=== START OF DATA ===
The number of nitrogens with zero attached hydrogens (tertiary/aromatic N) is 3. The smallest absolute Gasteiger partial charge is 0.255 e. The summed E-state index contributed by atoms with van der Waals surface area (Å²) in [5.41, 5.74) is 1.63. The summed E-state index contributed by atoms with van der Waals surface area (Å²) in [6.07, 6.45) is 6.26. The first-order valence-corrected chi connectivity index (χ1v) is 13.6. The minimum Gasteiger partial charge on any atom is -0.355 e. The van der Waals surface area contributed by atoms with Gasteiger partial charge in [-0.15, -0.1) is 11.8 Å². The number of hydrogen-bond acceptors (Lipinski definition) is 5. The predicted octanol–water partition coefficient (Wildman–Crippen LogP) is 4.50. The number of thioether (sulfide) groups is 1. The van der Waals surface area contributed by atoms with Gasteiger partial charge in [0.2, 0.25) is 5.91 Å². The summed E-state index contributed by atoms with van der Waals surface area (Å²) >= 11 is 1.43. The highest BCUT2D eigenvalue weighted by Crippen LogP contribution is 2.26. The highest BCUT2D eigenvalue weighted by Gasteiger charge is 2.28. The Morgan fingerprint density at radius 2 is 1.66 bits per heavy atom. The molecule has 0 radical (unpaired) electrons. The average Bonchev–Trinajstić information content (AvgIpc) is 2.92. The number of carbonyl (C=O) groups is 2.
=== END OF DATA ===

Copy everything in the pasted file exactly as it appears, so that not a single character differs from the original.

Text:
The number of nitrogens with zero attached hydrogens (tertiary/aromatic N) is 3. The smallest absolute Gasteiger partial charge is 0.255 e. The summed E-state index contributed by atoms with van der Waals surface area (Å²) in [5.41, 5.74) is 1.63. The summed E-state index contributed by atoms with van der Waals surface area (Å²) in [6.07, 6.45) is 6.26. The first-order valence-corrected chi connectivity index (χ1v) is 13.6. The minimum Gasteiger partial charge on any atom is -0.355 e. The van der Waals surface area contributed by atoms with Gasteiger partial charge in [-0.15, -0.1) is 11.8 Å². The number of hydrogen-bond acceptors (Lipinski definition) is 5. The predicted octanol–water partition coefficient (Wildman–Crippen LogP) is 4.50. The number of thioether (sulfide) groups is 1. The van der Waals surface area contributed by atoms with Gasteiger partial charge in [0.2, 0.25) is 5.91 Å². The summed E-state index contributed by atoms with van der Waals surface area (Å²) >= 11 is 1.43. The highest BCUT2D eigenvalue weighted by Crippen LogP contribution is 2.26. The highest BCUT2D eigenvalue weighted by Gasteiger charge is 2.28. The Morgan fingerprint density at radius 2 is 1.66 bits per heavy atom. The molecule has 0 radical (unpaired) electrons. The average Bonchev–Trinajstić information content (AvgIpc) is 2.92. The number of carbonyl (C=O) groups is 2.